Science-Based Tools Can Help Prevent Illness at Ohio and New York Beaches

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These interactive, mobile-friendly websites use maps of beach locations to indicate whether or not estimated bacteria levels exceed state safety standards. 

New and updated daily water-quality advisories called nowcasts show whether bacteria levels in swimming areas at selected Lake Erie and Lake Ontario beaches are suitable for recreation.

This season, the Ohio Nowcast has a new look and format, and the New York Nowcast is easier to use than ever. Developed by the U.S. Geological Survey and partners, these interactive, mobile-friendly websites use maps of beach locations to indicate whether or not estimated bacteria levels exceed state safety standards. Rapid nowcast information is available for eight beaches and one river in Ohio and for 11 beaches in New York. 

“Nowcasts are similar to forecasts except they estimate current instead of future conditions,” said Amie Brady, a USGS hydrologist and coauthor of a recent nowcast study. “We estimate current bacteria levels using models that are calibrated for each beach, taking into account existing weather and environmental conditions.”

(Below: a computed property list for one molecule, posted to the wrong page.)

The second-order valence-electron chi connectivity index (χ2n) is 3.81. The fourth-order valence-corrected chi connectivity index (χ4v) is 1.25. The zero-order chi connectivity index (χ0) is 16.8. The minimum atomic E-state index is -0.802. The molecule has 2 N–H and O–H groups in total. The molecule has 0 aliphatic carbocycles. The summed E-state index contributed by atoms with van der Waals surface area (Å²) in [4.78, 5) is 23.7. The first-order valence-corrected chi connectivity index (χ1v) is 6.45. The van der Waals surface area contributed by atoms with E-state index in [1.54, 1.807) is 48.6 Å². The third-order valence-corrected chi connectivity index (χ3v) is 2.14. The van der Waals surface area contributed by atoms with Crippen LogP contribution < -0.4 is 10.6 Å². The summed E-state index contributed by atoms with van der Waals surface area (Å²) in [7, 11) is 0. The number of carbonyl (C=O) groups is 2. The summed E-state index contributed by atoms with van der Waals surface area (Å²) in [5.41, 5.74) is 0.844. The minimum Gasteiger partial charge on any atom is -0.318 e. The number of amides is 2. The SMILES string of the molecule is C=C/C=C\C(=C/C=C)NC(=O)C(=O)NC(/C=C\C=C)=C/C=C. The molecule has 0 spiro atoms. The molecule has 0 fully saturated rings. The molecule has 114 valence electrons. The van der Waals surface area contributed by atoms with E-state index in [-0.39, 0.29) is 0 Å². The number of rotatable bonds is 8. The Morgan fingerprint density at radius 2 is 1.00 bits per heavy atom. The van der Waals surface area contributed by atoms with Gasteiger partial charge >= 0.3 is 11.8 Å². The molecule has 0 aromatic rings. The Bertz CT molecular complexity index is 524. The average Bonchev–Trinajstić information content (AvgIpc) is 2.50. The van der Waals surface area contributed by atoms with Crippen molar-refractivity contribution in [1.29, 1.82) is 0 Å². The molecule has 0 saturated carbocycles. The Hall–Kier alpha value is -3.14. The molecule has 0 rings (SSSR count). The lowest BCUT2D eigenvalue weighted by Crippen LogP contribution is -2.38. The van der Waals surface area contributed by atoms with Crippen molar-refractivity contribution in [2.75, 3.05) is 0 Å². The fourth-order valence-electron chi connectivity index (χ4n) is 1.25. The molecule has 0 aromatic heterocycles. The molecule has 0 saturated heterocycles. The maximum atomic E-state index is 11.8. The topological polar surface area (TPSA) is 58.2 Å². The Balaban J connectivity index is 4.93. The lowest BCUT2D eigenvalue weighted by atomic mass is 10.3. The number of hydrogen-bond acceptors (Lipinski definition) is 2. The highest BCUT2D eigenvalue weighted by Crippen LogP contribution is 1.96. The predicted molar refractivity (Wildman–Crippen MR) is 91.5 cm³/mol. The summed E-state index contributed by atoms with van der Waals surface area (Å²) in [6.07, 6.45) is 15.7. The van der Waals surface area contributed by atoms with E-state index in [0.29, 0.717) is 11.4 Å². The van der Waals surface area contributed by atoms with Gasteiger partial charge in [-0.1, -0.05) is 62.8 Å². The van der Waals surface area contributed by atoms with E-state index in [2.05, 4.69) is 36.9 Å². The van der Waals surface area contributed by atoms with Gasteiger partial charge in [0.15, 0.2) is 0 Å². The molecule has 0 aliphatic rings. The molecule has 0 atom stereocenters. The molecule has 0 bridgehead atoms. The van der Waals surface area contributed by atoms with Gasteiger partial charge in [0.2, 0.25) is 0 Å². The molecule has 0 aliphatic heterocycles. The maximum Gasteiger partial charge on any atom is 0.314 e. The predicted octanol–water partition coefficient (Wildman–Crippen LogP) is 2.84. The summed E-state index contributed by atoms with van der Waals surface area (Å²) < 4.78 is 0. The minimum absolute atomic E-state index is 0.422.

Older methods to determine levels of harmful bacteria, such as Escherichia coli (E. coli), take at least 18 hours to complete. During this period, E. coli levels may increase or decrease substantially depending on rainfall, light levels and other factors. As a result, beaches may be posted with incorrect advisories based on E. coli levels from the previous day. Nowcasts provide near real-time predictions for more accurate bacteria advisories.

“The new Ohio Nowcast is more interactive and easier to use than the old format because users can now click a beach on a map and obtain its water-quality information using their computer or mobile device,” said Brady. “The New York Nowcast has been offering this interactive format for several years, adding new beaches each year of its operation.”

Beach advisories or closings in the United States are issued when levels of bacterial indicators, such E. coli, exceed safety standards. E. coli is found in the intestines and feces of warm-blooded animals and can exist in sewage and waste. These indicators do not necessarily cause disease, but they signify the possible presence of disease-causing organisms. If the concentration of E. coli exceeds state standards, officials will advise visitors not to swim because of the risk of illness.

Scientists with the USGS and partners have been providing rapid predictions of bacteria levels at beaches through the Ohio Nowcast since 2006 and the New York Nowcast since 2012.

A full list of cooperators on the Ohio and New York Nowcasts is available in the USGS report.

For more information on water-quality research in Ohio and New York, please visit the USGS MI-OH Water Science Center and the USGS New York Water Science Center websites.